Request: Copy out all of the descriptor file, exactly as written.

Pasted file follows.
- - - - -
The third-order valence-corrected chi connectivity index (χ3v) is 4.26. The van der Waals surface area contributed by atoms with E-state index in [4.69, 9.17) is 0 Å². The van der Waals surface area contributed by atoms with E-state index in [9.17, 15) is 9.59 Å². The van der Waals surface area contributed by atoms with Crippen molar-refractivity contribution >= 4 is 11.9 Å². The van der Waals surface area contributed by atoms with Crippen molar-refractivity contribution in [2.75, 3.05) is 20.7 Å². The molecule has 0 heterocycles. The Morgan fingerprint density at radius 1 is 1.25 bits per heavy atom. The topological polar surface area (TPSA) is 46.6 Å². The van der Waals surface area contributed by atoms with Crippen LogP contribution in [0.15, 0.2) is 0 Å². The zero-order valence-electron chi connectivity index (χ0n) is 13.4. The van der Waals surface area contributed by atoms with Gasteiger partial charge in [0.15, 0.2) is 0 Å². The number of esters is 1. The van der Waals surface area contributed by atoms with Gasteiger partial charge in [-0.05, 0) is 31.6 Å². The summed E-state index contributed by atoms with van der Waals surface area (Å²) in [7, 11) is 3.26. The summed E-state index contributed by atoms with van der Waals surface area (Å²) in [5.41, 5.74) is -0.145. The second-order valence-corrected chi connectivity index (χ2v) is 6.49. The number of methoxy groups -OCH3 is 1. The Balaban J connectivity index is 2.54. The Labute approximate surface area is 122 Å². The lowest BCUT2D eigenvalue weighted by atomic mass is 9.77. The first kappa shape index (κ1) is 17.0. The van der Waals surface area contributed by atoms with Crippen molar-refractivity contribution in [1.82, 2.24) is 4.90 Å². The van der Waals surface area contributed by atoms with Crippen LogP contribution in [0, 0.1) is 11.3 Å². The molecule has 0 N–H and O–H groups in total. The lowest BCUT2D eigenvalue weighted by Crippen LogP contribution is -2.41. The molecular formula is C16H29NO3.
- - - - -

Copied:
The third-order valence-corrected chi connectivity index (χ3v) is 4.26. The van der Waals surface area contributed by atoms with E-state index in [4.69, 9.17) is 0 Å². The van der Waals surface area contributed by atoms with E-state index in [9.17, 15) is 9.59 Å². The van der Waals surface area contributed by atoms with Crippen molar-refractivity contribution >= 4 is 11.9 Å². The van der Waals surface area contributed by atoms with Crippen molar-refractivity contribution in [2.75, 3.05) is 20.7 Å². The molecule has 0 heterocycles. The Morgan fingerprint density at radius 1 is 1.25 bits per heavy atom. The topological polar surface area (TPSA) is 46.6 Å². The van der Waals surface area contributed by atoms with Crippen LogP contribution in [0.15, 0.2) is 0 Å². The zero-order valence-electron chi connectivity index (χ0n) is 13.4. The van der Waals surface area contributed by atoms with Gasteiger partial charge in [0.15, 0.2) is 0 Å². The number of esters is 1. The van der Waals surface area contributed by atoms with Gasteiger partial charge in [-0.05, 0) is 31.6 Å². The summed E-state index contributed by atoms with van der Waals surface area (Å²) in [7, 11) is 3.26. The summed E-state index contributed by atoms with van der Waals surface area (Å²) in [5.41, 5.74) is -0.145. The second-order valence-corrected chi connectivity index (χ2v) is 6.49. The number of methoxy groups -OCH3 is 1. The Balaban J connectivity index is 2.54. The Labute approximate surface area is 122 Å². The lowest BCUT2D eigenvalue weighted by atomic mass is 9.77. The first kappa shape index (κ1) is 17.0. The van der Waals surface area contributed by atoms with Crippen molar-refractivity contribution in [1.82, 2.24) is 4.90 Å². The van der Waals surface area contributed by atoms with Crippen LogP contribution in [0, 0.1) is 11.3 Å². The molecule has 0 N–H and O–H groups in total. The lowest BCUT2D eigenvalue weighted by Crippen LogP contribution is -2.41. The molecular formula is C16H29NO3.